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Mangham v. Commissioner of Social Security

United States District Court, N.D. Ohio, Eastern Division

December 11, 2017

CHRISTINE MANGHAM on behalf of R.M. Plaintiff,



          Thomas M. Parker, United States Magistrate Judge

         I. Introduction

         Plaintiff Christine Mangham seeks judicial review of the final decision of the Commissioner of Social Security (“Commissioner”) denying her application for supplemental social security income (“SSI”) on behalf of her minor child, R.M. under Title XVI of the Social Security Act. This matter is before the court pursuant to 42 U.S.C. §1383(c)(3), 42 U.S.C. §405(g) and Local Rule 72.2(b).

         Because substantial evidence supports the ALJ's decision and because Mangham has failed to identify any error of law in the ALJ's evaluation of her claim, I recommend that the final decision of the Commissioner be AFFIRMED.

         II. Procedural History

         Mangham applied for SSI on behalf of her minor child, R.M., on November 21, 2013. (Tr. 121-128). The Social Security Administration denied Mangham's application initially and upon reconsideration. (Tr. 75, 85) After an October 20, 2015 hearing, Administrative Law Judge (“ALJ”) George D. Roscoe denied the claim on November 19, 2015. (Tr. 8-26). The appeals counsel declined review of that decision, rendering the ALJ's decision the final decision of the Commissioner. (Tr. 1-5)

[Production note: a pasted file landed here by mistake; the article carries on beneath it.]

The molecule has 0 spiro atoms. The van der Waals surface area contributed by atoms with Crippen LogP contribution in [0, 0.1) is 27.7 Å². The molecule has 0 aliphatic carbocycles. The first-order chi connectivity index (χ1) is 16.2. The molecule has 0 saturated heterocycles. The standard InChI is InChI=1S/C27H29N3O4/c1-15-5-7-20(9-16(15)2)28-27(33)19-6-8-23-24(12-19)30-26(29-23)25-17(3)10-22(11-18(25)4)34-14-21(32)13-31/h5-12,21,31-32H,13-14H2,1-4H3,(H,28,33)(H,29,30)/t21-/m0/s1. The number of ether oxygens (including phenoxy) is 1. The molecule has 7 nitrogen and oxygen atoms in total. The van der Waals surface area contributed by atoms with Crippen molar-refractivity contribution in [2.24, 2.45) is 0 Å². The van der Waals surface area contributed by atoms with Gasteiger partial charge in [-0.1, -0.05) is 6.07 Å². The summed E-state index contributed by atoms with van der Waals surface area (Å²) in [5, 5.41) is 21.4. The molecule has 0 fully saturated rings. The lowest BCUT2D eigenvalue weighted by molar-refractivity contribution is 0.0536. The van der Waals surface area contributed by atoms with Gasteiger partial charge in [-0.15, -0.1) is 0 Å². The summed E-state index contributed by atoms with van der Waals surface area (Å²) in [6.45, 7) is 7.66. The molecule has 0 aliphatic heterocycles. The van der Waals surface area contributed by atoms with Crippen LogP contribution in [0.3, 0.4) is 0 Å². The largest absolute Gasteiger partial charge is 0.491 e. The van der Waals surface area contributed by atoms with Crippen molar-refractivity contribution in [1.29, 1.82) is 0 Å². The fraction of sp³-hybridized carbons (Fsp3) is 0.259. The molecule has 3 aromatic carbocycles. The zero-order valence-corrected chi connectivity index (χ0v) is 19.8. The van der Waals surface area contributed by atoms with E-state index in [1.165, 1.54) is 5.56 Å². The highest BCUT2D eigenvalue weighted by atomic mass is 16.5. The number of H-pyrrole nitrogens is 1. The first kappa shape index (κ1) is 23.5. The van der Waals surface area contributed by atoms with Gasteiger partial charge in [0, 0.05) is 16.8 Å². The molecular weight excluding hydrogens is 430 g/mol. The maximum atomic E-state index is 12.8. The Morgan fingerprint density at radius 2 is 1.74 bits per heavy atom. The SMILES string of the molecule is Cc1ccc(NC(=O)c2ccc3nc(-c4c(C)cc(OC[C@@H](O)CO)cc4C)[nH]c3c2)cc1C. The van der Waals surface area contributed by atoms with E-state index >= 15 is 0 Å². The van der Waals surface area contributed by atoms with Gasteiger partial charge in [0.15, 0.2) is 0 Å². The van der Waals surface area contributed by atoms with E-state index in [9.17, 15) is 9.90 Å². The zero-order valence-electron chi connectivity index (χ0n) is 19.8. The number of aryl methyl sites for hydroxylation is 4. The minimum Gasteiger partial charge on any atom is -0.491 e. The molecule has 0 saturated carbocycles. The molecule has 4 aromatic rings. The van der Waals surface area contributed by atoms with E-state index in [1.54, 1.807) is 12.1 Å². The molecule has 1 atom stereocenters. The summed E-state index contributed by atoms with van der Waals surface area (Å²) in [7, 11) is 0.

III. Standard for Child Disability Claims

         The standard for evaluating a child disability claim differs from that used for an adult's claim. 42 U.S.C. § 1382c(a)(3)(C); see also Miller ex rel. Devine v. Comm'r of Soc. Sec., 37 Fed.Appx. 146, 147 (6th Cir. 2002). A child is considered disabled if she has a “medically determinable physical or mental impairment that results in marked and severe functional limitations and can be expected to result in death or has lasted or can be expected to last for a continuous period of not less than 12 months.” 42 U.S.C. § 1382c(a)(3)(C). To determine whether a child is disabled, the regulations prescribe a three-step sequential evaluation process. 20 C.F.R. § 416.924(a). At Step One, a child must not be engaged in “substantial gainful activity.” 20 C.F.R. § 416.924(b). At Step Two, a child must suffer from a “severe impairment.” 20 C.F.R. § 416.924(c). At Step Three, disability will be found if a child has an impairment, or combination of impairments, that meets, medically equals, or functionally equals an impairment listed in 20 C.F.R. § 404, Subpt. P, App'x 1; 20 C.F.R. § 416.924(d).